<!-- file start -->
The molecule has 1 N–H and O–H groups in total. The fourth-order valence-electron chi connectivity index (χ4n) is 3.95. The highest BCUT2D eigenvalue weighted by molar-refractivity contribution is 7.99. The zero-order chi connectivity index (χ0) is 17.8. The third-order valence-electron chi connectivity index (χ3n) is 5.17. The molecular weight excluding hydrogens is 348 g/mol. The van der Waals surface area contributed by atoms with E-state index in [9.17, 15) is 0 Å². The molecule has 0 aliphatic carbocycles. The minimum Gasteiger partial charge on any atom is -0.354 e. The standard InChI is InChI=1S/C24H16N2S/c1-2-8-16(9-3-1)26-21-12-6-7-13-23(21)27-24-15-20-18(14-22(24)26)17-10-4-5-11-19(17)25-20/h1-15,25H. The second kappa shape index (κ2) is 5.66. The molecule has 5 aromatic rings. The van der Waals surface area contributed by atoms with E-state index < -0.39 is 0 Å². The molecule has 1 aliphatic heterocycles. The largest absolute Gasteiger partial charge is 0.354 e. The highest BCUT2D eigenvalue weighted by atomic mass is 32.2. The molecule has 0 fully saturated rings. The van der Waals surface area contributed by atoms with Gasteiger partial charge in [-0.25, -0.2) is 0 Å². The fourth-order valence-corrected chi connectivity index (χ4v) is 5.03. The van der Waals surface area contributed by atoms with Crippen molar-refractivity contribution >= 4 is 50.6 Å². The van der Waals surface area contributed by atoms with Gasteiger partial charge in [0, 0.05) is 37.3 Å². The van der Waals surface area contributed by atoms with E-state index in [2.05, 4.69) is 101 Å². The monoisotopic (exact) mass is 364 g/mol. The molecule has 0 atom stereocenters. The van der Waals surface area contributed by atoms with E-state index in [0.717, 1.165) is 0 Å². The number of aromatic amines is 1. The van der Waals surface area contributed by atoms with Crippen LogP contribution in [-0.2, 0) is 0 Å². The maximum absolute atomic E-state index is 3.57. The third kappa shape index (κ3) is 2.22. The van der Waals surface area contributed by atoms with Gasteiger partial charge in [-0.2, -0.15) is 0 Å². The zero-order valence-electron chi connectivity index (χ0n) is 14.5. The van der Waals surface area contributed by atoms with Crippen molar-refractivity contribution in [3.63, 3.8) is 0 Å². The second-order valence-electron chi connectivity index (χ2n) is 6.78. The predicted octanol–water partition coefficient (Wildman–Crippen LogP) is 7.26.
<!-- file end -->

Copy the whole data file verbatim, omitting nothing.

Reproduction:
The molecule has 1 N–H and O–H groups in total. The fourth-order valence-electron chi connectivity index (χ4n) is 3.95. The highest BCUT2D eigenvalue weighted by molar-refractivity contribution is 7.99. The zero-order chi connectivity index (χ0) is 17.8. The third-order valence-electron chi connectivity index (χ3n) is 5.17. The molecular weight excluding hydrogens is 348 g/mol. The van der Waals surface area contributed by atoms with E-state index in [9.17, 15) is 0 Å². The molecule has 0 aliphatic carbocycles. The minimum Gasteiger partial charge on any atom is -0.354 e. The standard InChI is InChI=1S/C24H16N2S/c1-2-8-16(9-3-1)26-21-12-6-7-13-23(21)27-24-15-20-18(14-22(24)26)17-10-4-5-11-19(17)25-20/h1-15,25H. The second kappa shape index (κ2) is 5.66. The molecule has 5 aromatic rings. The van der Waals surface area contributed by atoms with E-state index < -0.39 is 0 Å². The molecule has 1 aliphatic heterocycles. The largest absolute Gasteiger partial charge is 0.354 e. The highest BCUT2D eigenvalue weighted by atomic mass is 32.2. The molecule has 0 fully saturated rings. The van der Waals surface area contributed by atoms with Gasteiger partial charge in [-0.25, -0.2) is 0 Å². The fourth-order valence-corrected chi connectivity index (χ4v) is 5.03. The van der Waals surface area contributed by atoms with Crippen molar-refractivity contribution >= 4 is 50.6 Å². The van der Waals surface area contributed by atoms with Gasteiger partial charge in [0, 0.05) is 37.3 Å². The van der Waals surface area contributed by atoms with E-state index in [2.05, 4.69) is 101 Å². The monoisotopic (exact) mass is 364 g/mol. The molecule has 0 atom stereocenters. The van der Waals surface area contributed by atoms with E-state index in [0.717, 1.165) is 0 Å². The number of aromatic amines is 1. The van der Waals surface area contributed by atoms with Crippen LogP contribution in [-0.2, 0) is 0 Å². The maximum absolute atomic E-state index is 3.57. The third kappa shape index (κ3) is 2.22. The van der Waals surface area contributed by atoms with Gasteiger partial charge in [-0.2, -0.15) is 0 Å². The zero-order valence-electron chi connectivity index (χ0n) is 14.5. The van der Waals surface area contributed by atoms with Crippen molar-refractivity contribution in [3.63, 3.8) is 0 Å². The second-order valence-electron chi connectivity index (χ2n) is 6.78. The predicted octanol–water partition coefficient (Wildman–Crippen LogP) is 7.26.